Today, I harvested two handfuls of red potatoes from a black potato sack. I’ve never grown potatoes before, afraid of them for no reason I can really pinpoint, maybe just because they grow deep in the mysterious earth and you have to dig them up. How would I ever know when I should harvest them? What if I spent all that time growing them and they were rotten when I dug them?
But when we visited CR’s mother in the UK, she had potatoes growing in a soft-sided bag. The local garden club was having a contest and she was serenely certain to win over her neighbor Barbara (who tries not so show her aggravation with this serene certitude). Something about that little sack kindled my interest, and Gina gave me brand new bag of my own, along with a little flyer of instructions, to take back with me. It was late to start anything by the time I returned, late June, but I found some seed potatoes and followed instructions. They began to grow.
And grow. Every week, I gave CR the news to give to Gina: the plants were sturdy and strong, vigorous as we all know potatoes can be. I started too late to get much of anything, but a million strawberries and raspberries, but today it was time to harvest the potatoes. I marched to the back of the yard where the sturdy vine was growing, and stuck my hands in the dirt. Nothing. And then only a potato the size of a quarter.
Disappointment tugged my chest. I picked up the bag and upended it. And there, in the bottom of the bag were the potatoes. Tiny ones and medium size, and the size I would choose at the store. It made me laugh to see them all, so plain and vigorous and unmarred, their thin skins a color of pinkish red that I might have thought was dye if I spied it in the grocery store.
Fresh, local, organic. As fresh as you can get, from the ground to my table in less that twelve hours. We ate them with butter and salt, and they were as sweet and tender and perfect as any potato I’ve ever eaten. Next year, I’ll be planting more. Gina says they really should go in at Easter.
Do you like to garden? What are your favorite food crops?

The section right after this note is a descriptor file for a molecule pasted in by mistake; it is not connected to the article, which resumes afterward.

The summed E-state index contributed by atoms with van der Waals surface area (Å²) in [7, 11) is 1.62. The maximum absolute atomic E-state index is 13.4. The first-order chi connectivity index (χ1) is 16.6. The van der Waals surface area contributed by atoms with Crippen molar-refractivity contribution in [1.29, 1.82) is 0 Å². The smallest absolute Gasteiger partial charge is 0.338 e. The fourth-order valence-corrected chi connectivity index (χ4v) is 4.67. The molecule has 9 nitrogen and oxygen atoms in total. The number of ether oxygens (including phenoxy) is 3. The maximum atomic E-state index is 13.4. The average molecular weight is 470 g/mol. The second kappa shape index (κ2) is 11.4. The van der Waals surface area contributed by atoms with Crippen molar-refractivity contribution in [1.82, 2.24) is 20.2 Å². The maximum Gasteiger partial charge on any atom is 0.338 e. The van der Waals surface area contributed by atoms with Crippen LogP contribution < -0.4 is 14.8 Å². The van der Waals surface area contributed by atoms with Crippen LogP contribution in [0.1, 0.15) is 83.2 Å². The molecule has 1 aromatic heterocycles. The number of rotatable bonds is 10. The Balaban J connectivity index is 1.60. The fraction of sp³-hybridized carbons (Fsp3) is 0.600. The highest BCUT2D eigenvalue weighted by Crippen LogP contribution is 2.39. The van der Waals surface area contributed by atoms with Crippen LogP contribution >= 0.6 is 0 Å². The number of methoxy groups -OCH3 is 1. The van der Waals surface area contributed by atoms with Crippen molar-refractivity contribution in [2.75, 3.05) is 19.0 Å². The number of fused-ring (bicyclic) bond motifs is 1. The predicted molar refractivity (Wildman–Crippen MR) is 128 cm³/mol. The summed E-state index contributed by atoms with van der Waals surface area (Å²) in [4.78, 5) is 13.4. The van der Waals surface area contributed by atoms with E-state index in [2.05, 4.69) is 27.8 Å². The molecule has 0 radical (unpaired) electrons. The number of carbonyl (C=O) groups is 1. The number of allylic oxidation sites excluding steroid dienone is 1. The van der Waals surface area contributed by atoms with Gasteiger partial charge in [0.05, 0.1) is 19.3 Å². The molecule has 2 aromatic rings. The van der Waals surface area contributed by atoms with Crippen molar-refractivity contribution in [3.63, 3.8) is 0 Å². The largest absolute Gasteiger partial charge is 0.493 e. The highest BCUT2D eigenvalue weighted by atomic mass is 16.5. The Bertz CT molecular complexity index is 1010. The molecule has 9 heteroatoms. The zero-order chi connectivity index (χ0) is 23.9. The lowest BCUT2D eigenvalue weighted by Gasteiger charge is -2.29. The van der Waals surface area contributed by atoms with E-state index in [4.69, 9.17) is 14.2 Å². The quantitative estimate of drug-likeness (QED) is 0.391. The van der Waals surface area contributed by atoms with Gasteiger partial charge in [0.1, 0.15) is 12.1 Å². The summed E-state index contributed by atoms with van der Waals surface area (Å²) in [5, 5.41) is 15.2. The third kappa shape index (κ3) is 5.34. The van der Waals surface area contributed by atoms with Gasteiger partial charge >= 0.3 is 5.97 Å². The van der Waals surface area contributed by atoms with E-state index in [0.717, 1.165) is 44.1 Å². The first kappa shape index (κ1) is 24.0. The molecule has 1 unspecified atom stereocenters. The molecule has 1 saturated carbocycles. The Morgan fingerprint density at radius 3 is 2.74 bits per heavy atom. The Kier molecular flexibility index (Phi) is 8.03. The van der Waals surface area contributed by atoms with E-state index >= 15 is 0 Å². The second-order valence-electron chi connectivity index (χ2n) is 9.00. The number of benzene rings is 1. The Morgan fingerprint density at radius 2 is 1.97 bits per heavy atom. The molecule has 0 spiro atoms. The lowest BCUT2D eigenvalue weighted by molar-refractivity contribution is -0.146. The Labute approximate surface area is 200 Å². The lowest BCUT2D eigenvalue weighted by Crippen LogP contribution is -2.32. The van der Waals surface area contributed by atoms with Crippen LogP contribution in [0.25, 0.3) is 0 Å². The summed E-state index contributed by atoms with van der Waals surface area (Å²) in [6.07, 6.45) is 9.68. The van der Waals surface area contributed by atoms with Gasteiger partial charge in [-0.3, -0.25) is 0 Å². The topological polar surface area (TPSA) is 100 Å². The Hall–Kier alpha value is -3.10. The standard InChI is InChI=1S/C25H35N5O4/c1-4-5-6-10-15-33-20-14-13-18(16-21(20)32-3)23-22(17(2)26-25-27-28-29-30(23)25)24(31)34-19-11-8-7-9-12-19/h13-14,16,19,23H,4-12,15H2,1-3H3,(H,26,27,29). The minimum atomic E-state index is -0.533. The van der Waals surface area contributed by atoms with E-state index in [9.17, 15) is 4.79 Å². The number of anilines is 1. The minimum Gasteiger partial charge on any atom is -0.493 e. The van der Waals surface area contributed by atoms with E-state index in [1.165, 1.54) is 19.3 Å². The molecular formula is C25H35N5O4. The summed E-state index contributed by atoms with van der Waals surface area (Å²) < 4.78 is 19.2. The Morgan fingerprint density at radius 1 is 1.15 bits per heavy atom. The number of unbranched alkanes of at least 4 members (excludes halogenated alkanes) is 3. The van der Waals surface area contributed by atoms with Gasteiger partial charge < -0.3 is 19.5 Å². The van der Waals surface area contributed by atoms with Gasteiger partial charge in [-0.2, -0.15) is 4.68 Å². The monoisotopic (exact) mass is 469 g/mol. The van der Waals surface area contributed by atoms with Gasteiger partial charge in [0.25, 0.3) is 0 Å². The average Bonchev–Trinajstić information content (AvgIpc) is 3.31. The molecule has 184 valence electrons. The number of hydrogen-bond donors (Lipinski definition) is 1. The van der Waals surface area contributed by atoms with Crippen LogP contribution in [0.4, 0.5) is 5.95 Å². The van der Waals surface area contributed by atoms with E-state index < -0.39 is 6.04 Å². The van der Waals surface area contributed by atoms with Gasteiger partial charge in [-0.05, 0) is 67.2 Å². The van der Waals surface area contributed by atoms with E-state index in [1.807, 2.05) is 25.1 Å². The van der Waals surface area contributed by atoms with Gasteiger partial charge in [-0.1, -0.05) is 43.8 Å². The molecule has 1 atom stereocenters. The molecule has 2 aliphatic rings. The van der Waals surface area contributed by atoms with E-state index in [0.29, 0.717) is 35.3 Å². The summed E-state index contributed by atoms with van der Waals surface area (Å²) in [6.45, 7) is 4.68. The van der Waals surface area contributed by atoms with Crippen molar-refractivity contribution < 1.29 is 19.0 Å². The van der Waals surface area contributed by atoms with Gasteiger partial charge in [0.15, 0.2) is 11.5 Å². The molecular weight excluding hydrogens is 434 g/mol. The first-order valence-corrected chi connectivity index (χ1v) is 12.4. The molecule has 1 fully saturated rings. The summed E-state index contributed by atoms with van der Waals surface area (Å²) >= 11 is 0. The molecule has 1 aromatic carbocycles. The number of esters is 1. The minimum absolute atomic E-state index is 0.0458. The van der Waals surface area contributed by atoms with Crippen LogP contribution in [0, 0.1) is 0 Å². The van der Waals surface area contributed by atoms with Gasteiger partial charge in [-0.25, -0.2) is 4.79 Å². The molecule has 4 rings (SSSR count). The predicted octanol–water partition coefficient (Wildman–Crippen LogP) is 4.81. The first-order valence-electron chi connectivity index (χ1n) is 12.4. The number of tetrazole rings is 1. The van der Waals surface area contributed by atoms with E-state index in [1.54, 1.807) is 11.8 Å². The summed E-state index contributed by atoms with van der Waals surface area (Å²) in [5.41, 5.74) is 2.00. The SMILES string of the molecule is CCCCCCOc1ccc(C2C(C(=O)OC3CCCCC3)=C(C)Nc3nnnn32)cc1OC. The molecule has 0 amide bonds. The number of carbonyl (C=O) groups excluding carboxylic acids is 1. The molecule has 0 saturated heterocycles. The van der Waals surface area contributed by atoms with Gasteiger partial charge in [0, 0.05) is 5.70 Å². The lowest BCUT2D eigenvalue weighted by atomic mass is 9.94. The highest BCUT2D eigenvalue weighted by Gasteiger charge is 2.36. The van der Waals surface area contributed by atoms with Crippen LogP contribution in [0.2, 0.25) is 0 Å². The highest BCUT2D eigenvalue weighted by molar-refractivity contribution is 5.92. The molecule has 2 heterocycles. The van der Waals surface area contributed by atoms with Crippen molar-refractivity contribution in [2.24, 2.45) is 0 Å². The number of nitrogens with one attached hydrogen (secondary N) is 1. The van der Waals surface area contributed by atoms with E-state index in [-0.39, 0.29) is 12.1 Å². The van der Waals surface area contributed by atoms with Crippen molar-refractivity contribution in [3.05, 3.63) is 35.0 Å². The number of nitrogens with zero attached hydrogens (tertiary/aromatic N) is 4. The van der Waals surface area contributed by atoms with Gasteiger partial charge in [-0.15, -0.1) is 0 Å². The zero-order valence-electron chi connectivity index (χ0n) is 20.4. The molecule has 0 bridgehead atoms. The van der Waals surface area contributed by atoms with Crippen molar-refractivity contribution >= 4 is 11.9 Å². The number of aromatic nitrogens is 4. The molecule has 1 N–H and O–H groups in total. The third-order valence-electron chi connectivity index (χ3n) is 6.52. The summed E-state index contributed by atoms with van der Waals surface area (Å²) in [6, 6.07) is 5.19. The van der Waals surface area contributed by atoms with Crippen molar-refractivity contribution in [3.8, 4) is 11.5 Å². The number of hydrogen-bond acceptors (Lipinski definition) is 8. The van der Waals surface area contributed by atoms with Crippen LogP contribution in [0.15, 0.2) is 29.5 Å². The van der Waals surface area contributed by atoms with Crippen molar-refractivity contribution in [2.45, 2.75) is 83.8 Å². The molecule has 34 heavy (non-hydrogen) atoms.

3 thoughts on “Fresh local food…from my backyard”
Hi Barbara, The potatoes looked yummy! This year was my first year with my own veggie garden. We grew chili, tomatoes, basil, cilantro, tomatillos, lots of nasturtiums, marigolds, tried broccolli,squash! Learned lots-it was so nice to have fresh, organic food in my backyard!
I love to garden, but I’m not very good at it. I tend to plant and then let things fend for themselves, which here in the The South can get a little hairy. I’m going to have to try the potato trick. Apparently, potato vine is really good groundcover, too, so that’s two birds with one stone.
Mmmm, Barbara. Thanks for the post. These potatoes look great! If you have enough left over, I’ve been making a delicious recipe this fall that I called Smashed Potatoes. I modified it from a fantastic wedding dinner I ate at this restaurant in Athens, GA a couple of years ago. http://www.thenationalrestaurant.com/
It’s easy to make. You cut up the potatoes into 1″ or so cubes (skins on) and then bake them with a bit of EVOO and salt covered with foil at 350 until they’re good and steamy–about 30 to 45 mins depending on how much you’re cooking. Take off the foil and crank up the temp to about 425 so that they get nice and crispy on the bottom. (I use a heavy pan for this recipe as it helps with the crispy.) When they’re done, smash them up like mashed potatoes and then turn in a vinagrette of whole grain mustard (LOTS and LOTS of mustard — about 2 or 3 tbsp.) EVOO, a bit of red wine vinegar, salt and pepper. Yum!